Because the discounted cash flow analysis clearly showed that eBay’s rosy forecasts had led the online auctioneer to a higher valuation than Skype was likely worth, we then examined whether a combination of real options for the future, including potential growth in new business areas such as pay-per-call services and mobile payments, as well as the possibility of eventually combining and divesting assets, could be used to justify the additional $1.1 billion that eBay paid.
However, the real options analysis was less than promising: We found only a limited chance that Skype would help eBay grow its business beyond what it would be without the acquisition or that the combination would allow eBay to streamline its operations. Given the gap between our discounted cash flow and real options value and what eBay paid, even aggressive synergy assumptions representing 5 to 10 percent of the purchase price, or $130 million to $260 million, were not enough to justify the premium. In addition, this amount would be offset (partially or fully) by the costs associated with diversification and the cross-border nature of the deal. (Skype is based in Luxembourg.)
We thus concluded that in the eBay–Skype deal reality fell short of the hype. The premium could be justified only if very dubious assumptions were used and competitive dynamics were ignored — the latter especially questionable in a volatile industry such as telecommunications. Furthermore, our analysis concluded that merely forming a partnership with a company like Skype, or building auction-related VoIP services internally, might have been sufficient to provide eBay with entry into new businesses that it hopes to gain from the Skype acquisition. Finally, the sustainability of any competitive advantage was far from guaranteed, which also undercuts the logic of the deal. Therefore, although the acquisition might have embodied an acceptable diversification strategy for eBay, the assumptions used to validate the purchase price appear to be overly aggressive and are difficult to justify through any combination of valuation models.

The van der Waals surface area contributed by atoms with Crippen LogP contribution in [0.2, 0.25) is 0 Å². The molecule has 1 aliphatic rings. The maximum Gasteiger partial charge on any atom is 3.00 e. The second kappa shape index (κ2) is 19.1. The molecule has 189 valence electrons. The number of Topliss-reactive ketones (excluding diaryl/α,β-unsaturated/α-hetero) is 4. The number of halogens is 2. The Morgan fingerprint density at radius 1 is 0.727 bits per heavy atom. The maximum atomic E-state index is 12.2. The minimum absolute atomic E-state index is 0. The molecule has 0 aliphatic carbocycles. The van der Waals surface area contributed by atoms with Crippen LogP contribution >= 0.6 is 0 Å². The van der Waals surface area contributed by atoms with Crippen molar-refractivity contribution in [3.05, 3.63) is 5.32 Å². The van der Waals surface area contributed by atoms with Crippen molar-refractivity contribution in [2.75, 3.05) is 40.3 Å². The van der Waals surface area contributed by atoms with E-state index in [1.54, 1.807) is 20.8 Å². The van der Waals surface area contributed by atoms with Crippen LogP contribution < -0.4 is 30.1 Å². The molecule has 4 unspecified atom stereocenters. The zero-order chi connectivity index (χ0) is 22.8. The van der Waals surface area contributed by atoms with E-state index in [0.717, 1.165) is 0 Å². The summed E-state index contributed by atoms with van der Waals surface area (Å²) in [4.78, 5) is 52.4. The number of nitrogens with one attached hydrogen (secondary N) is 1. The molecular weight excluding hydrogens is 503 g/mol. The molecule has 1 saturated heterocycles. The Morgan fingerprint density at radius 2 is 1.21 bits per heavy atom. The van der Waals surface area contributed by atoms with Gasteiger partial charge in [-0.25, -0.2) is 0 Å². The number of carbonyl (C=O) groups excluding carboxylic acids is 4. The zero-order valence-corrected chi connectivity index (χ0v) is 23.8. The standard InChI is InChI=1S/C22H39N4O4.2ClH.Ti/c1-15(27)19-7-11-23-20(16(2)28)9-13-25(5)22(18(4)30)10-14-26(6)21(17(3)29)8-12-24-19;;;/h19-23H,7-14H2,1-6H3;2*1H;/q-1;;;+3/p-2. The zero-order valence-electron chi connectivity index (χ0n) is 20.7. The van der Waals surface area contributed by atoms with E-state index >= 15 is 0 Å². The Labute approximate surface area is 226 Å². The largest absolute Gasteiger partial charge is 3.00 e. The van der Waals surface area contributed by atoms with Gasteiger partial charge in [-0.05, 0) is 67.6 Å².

We are not arguing that all the recent Internet transactions are flawed. The acquisitions of DoubleClick and MySpace, in particular, appear to have been smart moves. However, we are raising the question whether overpayment in many of these deals is destroying shareholder value. In fact, we wonder whether, as has happened in other mature industries, excess cash and nonoptimal capital structure have fostered a lack of management discipline or even management hubris. Another potential explanation for the high values in these deals could be the intense competition for assets among a small number of large players. Executives in technology companies must make fast and risky M&A decisions in uncertain environments because industry rivalries are so intense. But there are real trade-offs that must be considered, namely the “gambling with house money” syndrome.
It was precisely this syndrome that fueled the first Internet bubble. We should remember that a sign of the end of the first bubble was highly speculative transactions. It is now pertinent to ponder whether some acquisitions of the current era will ever realize their transformative promise. Irrational exuberance, the phrase made famous by Alan Greenspan, may once again be raising its frothy head.
Raul L. Katz (email@example.com) is director of business strategy research at the Columbia Institute for Tele-Information and an adjunct professor in the finance and economics division at Columbia Business School. Formerly a vice president and partner at Booz Allen Hamilton, he is president of Telecom Advisory Services LLC, a strategy consulting firm.
Paul Zangrilli (firstname.lastname@example.org), a former product manager at Yahoo Inc., is a research analyst at the Columbia Institute for Tele-Information.